and there about 0.5 billion of them on planet earth.
And you can see that that went all the way through,
right up until actually 1804
when there were 1 billion people on the planet for the first time.
Now for most of that time one could argue that the environment was clean.
It wasn’t heavily impacted by industrial pollution
or pharmaceuticals leaking into the environment
or any other kind of environmental contamination due to man.
Although clearly there would be natural toxins
and hot spots of metal pollution naturally occurring.
So really the concept of a clean environment is something
that’s really emerged with the modern development of humans,
really in the last couple of hundred years.
And it’s taken quite a while I think to really get into
the general parlance of the medical and health communities
that the environment really really is
hugely important for health and wellbeing and in the avoidance of disease.
If you had asked the question,
how important is the environment in influencing the diseases
that we get across the life course 10 years ago,
you would have been told that well maybe about 40% of the diseases
that we get and the illness we get in our lifetime
are due to environmental exposures,
and the rest of it though is embedded in your genes.
It’s determined through your genetic make-up.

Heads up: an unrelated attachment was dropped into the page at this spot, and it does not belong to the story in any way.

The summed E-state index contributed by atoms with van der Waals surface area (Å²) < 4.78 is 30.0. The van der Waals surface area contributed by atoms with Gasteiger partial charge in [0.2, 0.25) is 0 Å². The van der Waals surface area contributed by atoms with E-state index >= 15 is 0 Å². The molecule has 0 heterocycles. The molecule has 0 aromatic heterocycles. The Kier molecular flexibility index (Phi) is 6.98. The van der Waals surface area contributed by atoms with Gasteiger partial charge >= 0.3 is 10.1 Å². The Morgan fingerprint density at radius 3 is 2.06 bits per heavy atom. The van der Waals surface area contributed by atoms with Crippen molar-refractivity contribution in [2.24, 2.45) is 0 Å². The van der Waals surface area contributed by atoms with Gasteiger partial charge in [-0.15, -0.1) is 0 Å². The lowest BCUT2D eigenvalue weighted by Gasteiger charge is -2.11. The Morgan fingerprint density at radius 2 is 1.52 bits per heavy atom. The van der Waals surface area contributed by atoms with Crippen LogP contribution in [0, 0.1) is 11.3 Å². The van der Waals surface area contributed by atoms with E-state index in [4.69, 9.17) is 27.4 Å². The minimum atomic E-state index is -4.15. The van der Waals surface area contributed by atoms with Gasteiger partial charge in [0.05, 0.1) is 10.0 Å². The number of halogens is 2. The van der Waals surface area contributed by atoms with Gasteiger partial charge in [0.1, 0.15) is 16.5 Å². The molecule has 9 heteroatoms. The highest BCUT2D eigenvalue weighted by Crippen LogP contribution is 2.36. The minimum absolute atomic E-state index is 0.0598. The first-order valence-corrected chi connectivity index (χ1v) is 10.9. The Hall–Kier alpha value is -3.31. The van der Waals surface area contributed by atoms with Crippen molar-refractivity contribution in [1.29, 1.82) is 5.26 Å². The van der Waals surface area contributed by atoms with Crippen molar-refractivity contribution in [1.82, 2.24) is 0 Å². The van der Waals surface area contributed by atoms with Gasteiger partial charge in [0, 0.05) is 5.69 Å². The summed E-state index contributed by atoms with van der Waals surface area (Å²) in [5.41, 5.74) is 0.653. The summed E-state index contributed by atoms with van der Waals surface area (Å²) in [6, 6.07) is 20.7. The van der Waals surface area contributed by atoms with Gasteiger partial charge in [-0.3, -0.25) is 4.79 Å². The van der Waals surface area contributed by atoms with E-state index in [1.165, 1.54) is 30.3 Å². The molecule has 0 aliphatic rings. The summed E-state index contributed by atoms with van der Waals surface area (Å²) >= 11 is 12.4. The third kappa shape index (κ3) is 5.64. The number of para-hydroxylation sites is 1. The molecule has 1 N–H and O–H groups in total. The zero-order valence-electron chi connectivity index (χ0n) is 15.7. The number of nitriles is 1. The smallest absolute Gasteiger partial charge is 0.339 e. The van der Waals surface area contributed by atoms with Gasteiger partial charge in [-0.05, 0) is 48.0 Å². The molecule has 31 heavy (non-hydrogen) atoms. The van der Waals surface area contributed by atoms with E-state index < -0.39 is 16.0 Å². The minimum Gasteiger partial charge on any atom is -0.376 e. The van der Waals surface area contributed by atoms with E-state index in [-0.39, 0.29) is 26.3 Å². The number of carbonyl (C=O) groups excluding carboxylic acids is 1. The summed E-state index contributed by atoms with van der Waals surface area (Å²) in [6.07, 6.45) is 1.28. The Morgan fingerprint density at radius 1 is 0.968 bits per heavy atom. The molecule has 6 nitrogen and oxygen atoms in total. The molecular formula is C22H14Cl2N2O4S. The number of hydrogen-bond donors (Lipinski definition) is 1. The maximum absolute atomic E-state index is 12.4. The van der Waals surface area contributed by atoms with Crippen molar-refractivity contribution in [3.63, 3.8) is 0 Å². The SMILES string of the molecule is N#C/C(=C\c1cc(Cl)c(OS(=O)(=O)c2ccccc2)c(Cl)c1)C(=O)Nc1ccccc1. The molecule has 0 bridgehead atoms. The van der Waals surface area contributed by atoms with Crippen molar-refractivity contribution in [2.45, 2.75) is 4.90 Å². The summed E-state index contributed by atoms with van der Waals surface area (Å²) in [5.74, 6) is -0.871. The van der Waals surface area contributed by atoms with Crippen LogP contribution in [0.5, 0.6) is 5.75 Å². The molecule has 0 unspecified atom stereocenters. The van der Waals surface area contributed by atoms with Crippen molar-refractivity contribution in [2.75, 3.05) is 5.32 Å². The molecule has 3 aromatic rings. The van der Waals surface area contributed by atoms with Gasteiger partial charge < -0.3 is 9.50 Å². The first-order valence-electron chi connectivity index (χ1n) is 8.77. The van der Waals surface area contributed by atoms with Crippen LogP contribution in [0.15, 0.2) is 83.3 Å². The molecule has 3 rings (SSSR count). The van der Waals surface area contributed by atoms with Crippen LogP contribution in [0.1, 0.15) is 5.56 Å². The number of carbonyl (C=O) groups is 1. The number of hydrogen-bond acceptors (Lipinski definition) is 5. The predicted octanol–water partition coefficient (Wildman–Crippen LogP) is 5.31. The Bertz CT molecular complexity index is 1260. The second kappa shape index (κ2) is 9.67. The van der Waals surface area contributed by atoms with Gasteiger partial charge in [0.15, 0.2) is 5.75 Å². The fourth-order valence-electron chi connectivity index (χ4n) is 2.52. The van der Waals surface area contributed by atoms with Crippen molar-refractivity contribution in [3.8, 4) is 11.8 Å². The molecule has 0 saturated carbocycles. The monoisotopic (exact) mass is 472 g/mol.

But now I think we have a much clearer idea
that at least 75% of the influence is from the environment,
perhaps through the epigenetic effect of environmental stresses,
chemicals and so on, on gene expression
and 25% is the congenital abnormalities and so on.
So here’s evidence that things are moving along
and that the environment really is now being recognised
as an incredibly important factor in our health and wellbeing.
The other thing I would like to point out
is that the diseases that people have these days
are very different to those that were around just over 100 years ago.
So the column on, it must be on your left,
1900 those were the kind of diseases that people were getting.
And there were about 1.5 billion people on the planet at that time.
And if you look at the column on the right in 2010
those were the prevalence of diseases,
quite a major change in pattern.
And there were about 7 billion people on the planet then,
perhaps just over that.
And the issue for me that I think we ought to be thinking about
when we are considering this whole area of environment and human health is: what next?
What will the pattern look like in another 20 or 30 years?
And what role will the environment have played in it?
I was talking to Jock earlier, and we were discussing the fact that
the European Union, European Commission has run a number of workshops
where they have looked at future scenarios for Europe.
What will it be like? What would happen if we had a
business-led economy and community,
and attitudes of: drive business forward,
compared with an environment in which
we were much more altruistic and shared things much more,
and all these different kinds of scenarios.